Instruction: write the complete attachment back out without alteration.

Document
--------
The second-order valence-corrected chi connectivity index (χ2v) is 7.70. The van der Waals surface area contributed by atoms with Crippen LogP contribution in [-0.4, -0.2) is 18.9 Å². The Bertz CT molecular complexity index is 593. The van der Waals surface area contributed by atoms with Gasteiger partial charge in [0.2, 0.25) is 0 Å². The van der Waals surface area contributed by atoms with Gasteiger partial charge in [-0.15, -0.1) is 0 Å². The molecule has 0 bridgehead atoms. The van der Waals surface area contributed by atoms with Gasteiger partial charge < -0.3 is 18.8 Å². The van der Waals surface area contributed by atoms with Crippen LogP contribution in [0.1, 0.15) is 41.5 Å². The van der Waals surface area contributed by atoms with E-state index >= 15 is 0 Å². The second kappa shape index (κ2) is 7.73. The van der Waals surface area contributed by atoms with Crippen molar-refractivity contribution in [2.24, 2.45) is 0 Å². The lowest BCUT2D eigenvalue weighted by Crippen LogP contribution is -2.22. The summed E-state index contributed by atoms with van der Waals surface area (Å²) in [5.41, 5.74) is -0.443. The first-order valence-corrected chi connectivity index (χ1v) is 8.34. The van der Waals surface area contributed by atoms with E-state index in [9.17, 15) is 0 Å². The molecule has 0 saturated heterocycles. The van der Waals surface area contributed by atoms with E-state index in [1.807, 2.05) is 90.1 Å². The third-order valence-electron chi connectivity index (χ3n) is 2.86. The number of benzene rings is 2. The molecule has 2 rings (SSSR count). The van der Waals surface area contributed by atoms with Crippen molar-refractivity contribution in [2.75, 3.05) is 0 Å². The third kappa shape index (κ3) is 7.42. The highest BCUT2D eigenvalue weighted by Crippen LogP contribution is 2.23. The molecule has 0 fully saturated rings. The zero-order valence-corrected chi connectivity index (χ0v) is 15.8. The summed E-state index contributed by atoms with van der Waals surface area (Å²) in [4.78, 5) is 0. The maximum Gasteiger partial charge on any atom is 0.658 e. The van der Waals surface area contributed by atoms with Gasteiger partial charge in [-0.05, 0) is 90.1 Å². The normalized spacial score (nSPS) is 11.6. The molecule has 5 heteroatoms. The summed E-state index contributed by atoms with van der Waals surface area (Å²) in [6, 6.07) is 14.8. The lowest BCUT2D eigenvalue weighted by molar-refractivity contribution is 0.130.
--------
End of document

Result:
The second-order valence-corrected chi connectivity index (χ2v) is 7.70. The van der Waals surface area contributed by atoms with Crippen LogP contribution in [-0.4, -0.2) is 18.9 Å². The Bertz CT molecular complexity index is 593. The van der Waals surface area contributed by atoms with Gasteiger partial charge in [0.2, 0.25) is 0 Å². The van der Waals surface area contributed by atoms with Gasteiger partial charge in [-0.15, -0.1) is 0 Å². The molecule has 0 bridgehead atoms. The van der Waals surface area contributed by atoms with Gasteiger partial charge < -0.3 is 18.8 Å². The van der Waals surface area contributed by atoms with Crippen LogP contribution in [0.1, 0.15) is 41.5 Å². The van der Waals surface area contributed by atoms with E-state index >= 15 is 0 Å². The second kappa shape index (κ2) is 7.73. The van der Waals surface area contributed by atoms with Crippen molar-refractivity contribution in [2.24, 2.45) is 0 Å². The lowest BCUT2D eigenvalue weighted by Crippen LogP contribution is -2.22. The summed E-state index contributed by atoms with van der Waals surface area (Å²) in [5.41, 5.74) is -0.443. The first-order valence-corrected chi connectivity index (χ1v) is 8.34. The van der Waals surface area contributed by atoms with E-state index in [9.17, 15) is 0 Å². The molecule has 0 saturated heterocycles. The van der Waals surface area contributed by atoms with E-state index in [1.807, 2.05) is 90.1 Å². The third-order valence-electron chi connectivity index (χ3n) is 2.86. The number of benzene rings is 2. The molecule has 2 rings (SSSR count). The van der Waals surface area contributed by atoms with Crippen molar-refractivity contribution in [2.75, 3.05) is 0 Å². The third kappa shape index (κ3) is 7.42. The highest BCUT2D eigenvalue weighted by Crippen LogP contribution is 2.23. The molecule has 0 fully saturated rings. The zero-order valence-corrected chi connectivity index (χ0v) is 15.8. The summed E-state index contributed by atoms with van der Waals surface area (Å²) in [4.78, 5) is 0. The maximum Gasteiger partial charge on any atom is 0.658 e. The van der Waals surface area contributed by atoms with Gasteiger partial charge in [-0.05, 0) is 90.1 Å². The normalized spacial score (nSPS) is 11.6. The molecule has 5 heteroatoms. The summed E-state index contributed by atoms with van der Waals surface area (Å²) in [6, 6.07) is 14.8. The lowest BCUT2D eigenvalue weighted by molar-refractivity contribution is 0.130.